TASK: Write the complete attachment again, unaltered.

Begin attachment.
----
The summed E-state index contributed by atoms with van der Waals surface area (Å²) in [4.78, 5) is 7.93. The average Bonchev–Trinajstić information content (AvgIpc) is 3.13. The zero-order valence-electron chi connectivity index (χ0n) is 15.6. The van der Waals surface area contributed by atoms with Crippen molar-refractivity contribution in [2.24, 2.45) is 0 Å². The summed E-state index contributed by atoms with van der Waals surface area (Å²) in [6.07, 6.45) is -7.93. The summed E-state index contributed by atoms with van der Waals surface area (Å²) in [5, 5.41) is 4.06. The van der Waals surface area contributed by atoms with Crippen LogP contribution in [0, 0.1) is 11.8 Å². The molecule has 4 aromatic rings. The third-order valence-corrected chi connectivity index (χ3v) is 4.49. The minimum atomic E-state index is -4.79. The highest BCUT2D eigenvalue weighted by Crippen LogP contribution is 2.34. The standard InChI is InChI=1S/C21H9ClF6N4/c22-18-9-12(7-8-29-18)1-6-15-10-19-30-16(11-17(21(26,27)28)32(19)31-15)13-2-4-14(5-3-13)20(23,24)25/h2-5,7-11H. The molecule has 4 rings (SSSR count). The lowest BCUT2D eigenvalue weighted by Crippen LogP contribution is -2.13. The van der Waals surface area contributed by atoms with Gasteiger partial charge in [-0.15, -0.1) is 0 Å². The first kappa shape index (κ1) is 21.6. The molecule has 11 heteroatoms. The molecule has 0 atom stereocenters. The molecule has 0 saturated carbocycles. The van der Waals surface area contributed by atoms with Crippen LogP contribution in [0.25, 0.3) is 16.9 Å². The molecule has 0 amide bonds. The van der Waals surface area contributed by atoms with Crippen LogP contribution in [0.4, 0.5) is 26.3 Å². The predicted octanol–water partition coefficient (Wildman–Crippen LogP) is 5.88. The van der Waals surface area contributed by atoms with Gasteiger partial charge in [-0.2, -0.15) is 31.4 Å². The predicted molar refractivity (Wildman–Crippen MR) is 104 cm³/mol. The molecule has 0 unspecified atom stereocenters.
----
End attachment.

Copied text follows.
The summed E-state index contributed by atoms with van der Waals surface area (Å²) in [4.78, 5) is 7.93. The average Bonchev–Trinajstić information content (AvgIpc) is 3.13. The zero-order valence-electron chi connectivity index (χ0n) is 15.6. The van der Waals surface area contributed by atoms with Crippen molar-refractivity contribution in [2.24, 2.45) is 0 Å². The summed E-state index contributed by atoms with van der Waals surface area (Å²) in [6.07, 6.45) is -7.93. The summed E-state index contributed by atoms with van der Waals surface area (Å²) in [5, 5.41) is 4.06. The van der Waals surface area contributed by atoms with Crippen LogP contribution in [0, 0.1) is 11.8 Å². The molecule has 4 aromatic rings. The third-order valence-corrected chi connectivity index (χ3v) is 4.49. The minimum atomic E-state index is -4.79. The highest BCUT2D eigenvalue weighted by Crippen LogP contribution is 2.34. The standard InChI is InChI=1S/C21H9ClF6N4/c22-18-9-12(7-8-29-18)1-6-15-10-19-30-16(11-17(21(26,27)28)32(19)31-15)13-2-4-14(5-3-13)20(23,24)25/h2-5,7-11H. The molecule has 4 rings (SSSR count). The lowest BCUT2D eigenvalue weighted by Crippen LogP contribution is -2.13. The van der Waals surface area contributed by atoms with Gasteiger partial charge in [-0.15, -0.1) is 0 Å². The first kappa shape index (κ1) is 21.6. The molecule has 11 heteroatoms. The molecule has 0 atom stereocenters. The molecule has 0 saturated carbocycles. The van der Waals surface area contributed by atoms with Crippen LogP contribution in [0.25, 0.3) is 16.9 Å². The molecule has 0 amide bonds. The van der Waals surface area contributed by atoms with Crippen LogP contribution in [0.4, 0.5) is 26.3 Å². The predicted octanol–water partition coefficient (Wildman–Crippen LogP) is 5.88. The van der Waals surface area contributed by atoms with Gasteiger partial charge in [-0.2, -0.15) is 31.4 Å². The predicted molar refractivity (Wildman–Crippen MR) is 104 cm³/mol. The molecule has 0 unspecified atom stereocenters.